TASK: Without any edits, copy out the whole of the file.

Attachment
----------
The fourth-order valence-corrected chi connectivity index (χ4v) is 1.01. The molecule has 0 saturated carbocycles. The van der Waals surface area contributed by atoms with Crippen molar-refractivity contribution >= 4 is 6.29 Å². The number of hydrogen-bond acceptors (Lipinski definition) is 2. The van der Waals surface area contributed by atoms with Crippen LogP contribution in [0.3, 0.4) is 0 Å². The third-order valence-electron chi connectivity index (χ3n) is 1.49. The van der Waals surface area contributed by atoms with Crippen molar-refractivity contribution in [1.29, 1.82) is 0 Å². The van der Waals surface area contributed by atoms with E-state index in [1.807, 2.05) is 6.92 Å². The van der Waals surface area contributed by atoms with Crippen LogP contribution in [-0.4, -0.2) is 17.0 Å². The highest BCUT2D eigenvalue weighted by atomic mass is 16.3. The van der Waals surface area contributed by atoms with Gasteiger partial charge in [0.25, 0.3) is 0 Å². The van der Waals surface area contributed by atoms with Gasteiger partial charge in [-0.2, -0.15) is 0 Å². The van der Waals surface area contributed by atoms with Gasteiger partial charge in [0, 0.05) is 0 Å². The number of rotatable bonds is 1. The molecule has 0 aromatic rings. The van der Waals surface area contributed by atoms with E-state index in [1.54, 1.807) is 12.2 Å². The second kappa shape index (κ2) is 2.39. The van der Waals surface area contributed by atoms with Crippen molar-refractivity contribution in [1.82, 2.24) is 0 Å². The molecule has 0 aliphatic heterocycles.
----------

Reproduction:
The fourth-order valence-corrected chi connectivity index (χ4v) is 1.01. The molecule has 0 saturated carbocycles. The van der Waals surface area contributed by atoms with Crippen molar-refractivity contribution >= 4 is 6.29 Å². The number of hydrogen-bond acceptors (Lipinski definition) is 2. The van der Waals surface area contributed by atoms with Crippen LogP contribution in [0.3, 0.4) is 0 Å². The third-order valence-electron chi connectivity index (χ3n) is 1.49. The van der Waals surface area contributed by atoms with Crippen molar-refractivity contribution in [1.29, 1.82) is 0 Å². The van der Waals surface area contributed by atoms with E-state index in [1.807, 2.05) is 6.92 Å². The van der Waals surface area contributed by atoms with Crippen LogP contribution in [-0.4, -0.2) is 17.0 Å². The highest BCUT2D eigenvalue weighted by atomic mass is 16.3. The van der Waals surface area contributed by atoms with Gasteiger partial charge in [0.25, 0.3) is 0 Å². The van der Waals surface area contributed by atoms with Gasteiger partial charge in [-0.2, -0.15) is 0 Å². The van der Waals surface area contributed by atoms with Gasteiger partial charge in [0, 0.05) is 0 Å². The number of rotatable bonds is 1. The molecule has 0 aromatic rings. The van der Waals surface area contributed by atoms with E-state index in [1.54, 1.807) is 12.2 Å². The second kappa shape index (κ2) is 2.39. The van der Waals surface area contributed by atoms with Crippen molar-refractivity contribution in [1.82, 2.24) is 0 Å². The molecule has 0 aliphatic heterocycles.